Flowers v. Mississippi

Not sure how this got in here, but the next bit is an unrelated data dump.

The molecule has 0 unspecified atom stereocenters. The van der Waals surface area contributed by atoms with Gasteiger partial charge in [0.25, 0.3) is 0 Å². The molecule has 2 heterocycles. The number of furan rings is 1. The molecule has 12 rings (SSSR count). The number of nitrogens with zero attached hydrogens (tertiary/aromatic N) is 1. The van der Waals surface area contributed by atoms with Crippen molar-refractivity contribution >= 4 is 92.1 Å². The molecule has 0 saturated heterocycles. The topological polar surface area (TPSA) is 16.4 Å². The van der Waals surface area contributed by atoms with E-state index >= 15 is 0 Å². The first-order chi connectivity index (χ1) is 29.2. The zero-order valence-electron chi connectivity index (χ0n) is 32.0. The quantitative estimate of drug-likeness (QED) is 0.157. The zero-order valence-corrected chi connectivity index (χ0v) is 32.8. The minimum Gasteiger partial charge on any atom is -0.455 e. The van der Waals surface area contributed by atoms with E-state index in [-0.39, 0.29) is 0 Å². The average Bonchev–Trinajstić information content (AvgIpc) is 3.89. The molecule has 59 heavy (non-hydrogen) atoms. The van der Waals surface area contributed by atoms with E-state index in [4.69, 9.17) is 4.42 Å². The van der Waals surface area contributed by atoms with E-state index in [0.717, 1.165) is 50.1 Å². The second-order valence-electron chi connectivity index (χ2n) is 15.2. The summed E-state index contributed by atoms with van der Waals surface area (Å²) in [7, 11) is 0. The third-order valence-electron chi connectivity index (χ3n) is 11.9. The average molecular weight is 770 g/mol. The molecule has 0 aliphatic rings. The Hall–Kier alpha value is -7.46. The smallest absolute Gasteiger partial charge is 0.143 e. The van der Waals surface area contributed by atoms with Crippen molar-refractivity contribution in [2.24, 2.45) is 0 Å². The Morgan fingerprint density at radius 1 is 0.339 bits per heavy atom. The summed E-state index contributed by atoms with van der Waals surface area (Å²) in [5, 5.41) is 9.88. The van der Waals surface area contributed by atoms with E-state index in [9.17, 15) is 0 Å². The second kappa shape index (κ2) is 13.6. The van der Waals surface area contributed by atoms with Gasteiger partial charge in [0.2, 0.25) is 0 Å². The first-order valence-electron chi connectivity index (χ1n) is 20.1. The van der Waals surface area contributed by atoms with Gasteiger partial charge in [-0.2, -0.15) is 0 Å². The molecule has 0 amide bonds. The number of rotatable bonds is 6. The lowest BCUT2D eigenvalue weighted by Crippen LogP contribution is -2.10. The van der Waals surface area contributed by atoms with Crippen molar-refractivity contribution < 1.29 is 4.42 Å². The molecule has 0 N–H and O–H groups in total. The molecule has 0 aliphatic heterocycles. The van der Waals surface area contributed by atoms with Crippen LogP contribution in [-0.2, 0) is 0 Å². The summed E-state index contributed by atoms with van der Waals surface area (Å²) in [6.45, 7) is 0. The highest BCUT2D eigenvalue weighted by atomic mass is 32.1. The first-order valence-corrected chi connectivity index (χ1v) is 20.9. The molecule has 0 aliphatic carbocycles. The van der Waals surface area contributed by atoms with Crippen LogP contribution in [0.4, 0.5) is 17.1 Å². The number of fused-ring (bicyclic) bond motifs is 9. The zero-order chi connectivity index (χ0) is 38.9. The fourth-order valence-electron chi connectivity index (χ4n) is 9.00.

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Flowers was tried six times for the murder of four Mississippi furniture store employees. Flowers is black; three of the victims were white. At the first two trials, the prosecution used peremptory strikes on all qualified black prospective jurors. Two juries convicted Flowers and sentenced him to death. The convictions were reversed based on prosecutorial misconduct. At the third trial, the state used all of its 15 peremptory strikes against black prospective jurors. The Mississippi Supreme Court reversed his conviction again, citing Batson v. Kentucky. Flowers’ fourth and fifth trials ended in mistrials. At the sixth trial, the state exercised six peremptory strikes—five against black prospective jurors, allowing one black juror to be seated. The trial court rejected a Batson objection, finding that the prosecution had offered race-neutral reasons. The jury convicted Flowers and sentenced him to death. The Mississippi Supreme Court twice affirmed. The Supreme Court reversed. The trial court at Flowers’ sixth trial committed clear error in concluding that the peremptory strike of black prospective juror Wright was not motivated in substantial part by discriminatory intent. Under Batson, once a prima facie case of discrimination is established, the state must provide race-neutral reasons for its peremptory strikes. The judge then must determine whether the stated reasons were pretextual. The Batson Court rejected arguments that: a defendant must demonstrate a history of racially discriminatory strikes to make establish race discrimination; a prosecutor could strike a black juror based on an assumption that the black juror would favor a black defendant; race-based peremptories should be permissible because black, white, Asian, and Hispanic defendants and jurors are “equally” subject to race-based discrimination; and that race-based peremptories are permissible because both the prosecution and defense could employ them. The history of the state’s peremptory strikes in Flowers’ earlier trials supports the conclusion that its sixth trial peremptory strikes were motivated in substantial part by discriminatory intent. The prosecution spent far more time questioning the black prospective jurors than the accepted white jurors—145 questions asked of five black prospective jurors and 12 questions asked of 11 white seated jurors. Wright was struck, the state claimed, in part because she knew several defense witnesses and had worked at Wal-Mart where Flowers’ father also worked; several white prospective jurors also knew individuals involved in the case or had relationships with members of Flowers’ family. The prosecution did not ask questions to explore those relationships. View "Flowers v. Mississippi" on Justia Law